Three Menorahs: Three Stories

(Photo by Dov Harrington Creative Commons license)
(Photo by Dov Harrington Creative Commons license)

Vice President Kamala Harris and her husband, Second Gentleman Doug Emhoff, are celebrating—along with millions of Jews the world over—a bittersweet Hanukkah.

With antisemitic statistics soaring since the Hamas terrorist attacks; with the presidents of three major universities reduced to dithering and temporizing while their Jewish students feel increasingly unsafe; when Jewish families felt uncertain about celebrating a millennia-old victory of light over darkness while the smoke and flame of a war for survival still rage, the twin elements of Jewish history—despair and joy—show in sharp relief.

The Hanukkah menorahs the Second Couple lit this holiday reflect in their stories and symbolism those very elements.

One menorah is in Emhoff’s office; another in his wife’s—both offices in the Eisenhower Executive Building on the White House grounds. And the third is in their home.

The latter comes from the Tree of Life synagogue in Pittsburgh, on loan from that house of worship which was the site, in 2018, of the worst antisemitic attack on American soil. Designed by architect Daniel Libeskind, it was one of two menorahs presented to the now-transfigured synagogue, museum and memorial center this year on Oct. 27, the fifth anniversary of the attack.

The menorah in the Vice President’s office dates to 1935. It used to occupy a prayer room—Kahilath Jakob—in Vienna. The tiny worship space—not even a synagogue—was one of the few to survive the Nazi occupation of Austria. Designed by Josef Haller and on loan from the Jewish Museum in New York, the still-shiny blue menorah with eight golden cups for candles, and a ninth for the shamash, the master candle that lights the other eight, positioned in the center above a star of David, sits on a table at the entrance to the Vice President’s Ceremonial Office.

The third menorah—the one lit nightly by Emhoff with his office staff—has the most searing story. Its designer was a Holocaust survivor. A coppersmith by trade, Erwin Thieberger gathered what bits of metal and cement nails he could and soldered the scraps into menorahs to dispel a measure of the dark despair of Auschwitz with the light of Hanukkah.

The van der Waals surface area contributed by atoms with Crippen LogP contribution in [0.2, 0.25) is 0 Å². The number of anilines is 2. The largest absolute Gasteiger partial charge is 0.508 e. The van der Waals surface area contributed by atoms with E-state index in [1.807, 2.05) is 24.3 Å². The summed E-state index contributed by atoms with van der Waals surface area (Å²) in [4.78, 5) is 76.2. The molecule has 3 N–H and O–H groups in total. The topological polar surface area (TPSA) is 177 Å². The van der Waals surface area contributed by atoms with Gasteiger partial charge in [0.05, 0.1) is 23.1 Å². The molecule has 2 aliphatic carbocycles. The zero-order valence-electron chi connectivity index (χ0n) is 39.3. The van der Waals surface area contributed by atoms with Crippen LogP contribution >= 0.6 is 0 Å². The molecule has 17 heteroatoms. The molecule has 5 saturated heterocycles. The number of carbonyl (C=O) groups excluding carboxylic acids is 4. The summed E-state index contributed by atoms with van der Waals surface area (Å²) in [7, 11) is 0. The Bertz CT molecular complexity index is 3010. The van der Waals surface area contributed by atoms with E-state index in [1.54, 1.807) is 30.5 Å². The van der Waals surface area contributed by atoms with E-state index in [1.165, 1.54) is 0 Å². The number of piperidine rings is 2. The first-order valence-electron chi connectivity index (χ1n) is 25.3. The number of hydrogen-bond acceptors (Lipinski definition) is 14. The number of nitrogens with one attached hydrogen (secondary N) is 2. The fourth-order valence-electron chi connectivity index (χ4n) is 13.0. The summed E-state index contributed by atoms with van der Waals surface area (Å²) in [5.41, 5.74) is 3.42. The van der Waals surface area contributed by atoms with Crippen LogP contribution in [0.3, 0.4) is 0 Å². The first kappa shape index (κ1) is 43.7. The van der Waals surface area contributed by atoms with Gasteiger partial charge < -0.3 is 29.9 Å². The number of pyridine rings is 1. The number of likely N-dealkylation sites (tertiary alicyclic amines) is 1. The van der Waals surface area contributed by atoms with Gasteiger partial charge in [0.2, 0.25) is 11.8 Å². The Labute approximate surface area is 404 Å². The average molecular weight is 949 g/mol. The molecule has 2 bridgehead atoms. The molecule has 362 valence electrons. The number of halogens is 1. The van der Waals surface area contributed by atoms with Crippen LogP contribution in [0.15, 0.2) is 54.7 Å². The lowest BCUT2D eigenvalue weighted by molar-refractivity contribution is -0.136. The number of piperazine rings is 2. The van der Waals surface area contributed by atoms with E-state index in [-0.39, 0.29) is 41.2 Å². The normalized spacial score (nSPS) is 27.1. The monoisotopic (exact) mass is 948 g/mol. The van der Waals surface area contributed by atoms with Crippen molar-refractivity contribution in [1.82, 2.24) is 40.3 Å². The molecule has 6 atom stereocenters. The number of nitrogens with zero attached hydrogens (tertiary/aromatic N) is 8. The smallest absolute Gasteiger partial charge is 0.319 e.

Thieberger lived out his life in the suburbs of the nation’s capital and continued to make menorahs modeled on those make-shift defiances he cobbled together during the war. One such menorah graced the East Room of the White House in a Hanukkah celebration hosted by President and Mrs. Obama in 2015.

The Thieberger menorah is on loan from the new Lillian and Albert Small Capital Jewish Museum in Washington, D.C. Thieberger’s late rabbi, Tzvi Porath, of Ohr Kodesh Congregation, donated it to the museum.

Of the three menorahs Emhoff said, “The Vice President and I want to thank the Jewish Museum in New York, Lillian and Albert Small Capital Jewish Museum, and the reimagined Tree of Life for lending us such special and historic menorahs in celebration of Hanukkah. These menorahs are incredibly meaningful and deeply impactful. Each one reminds us that we must continue our efforts to combat antisemitism and all forms of hate, while living openly, proudly, and with joy as Jews.”


From its beginnings, the Church of Scientology has recognized that freedom of religion is a fundamental human right. In a world where conflicts are often traceable to intolerance of others’ religious beliefs and practices, the Church has, for more than 50 years, made the preservation of religious liberty an overriding concern.

The Church publishes this blog to help create a better understanding of the freedom of religion and belief and provide news on religious freedom and issues affecting this freedom around the world.

The Founder of the Scientology religion is L. Ron Hubbard and Mr. David Miscavige is the religion’s ecclesiastical leader.

For more information, visit the Scientology website or Scientology Network.  

antisemitism Hanukkah Judaism Kamala Harris Doug Emhoff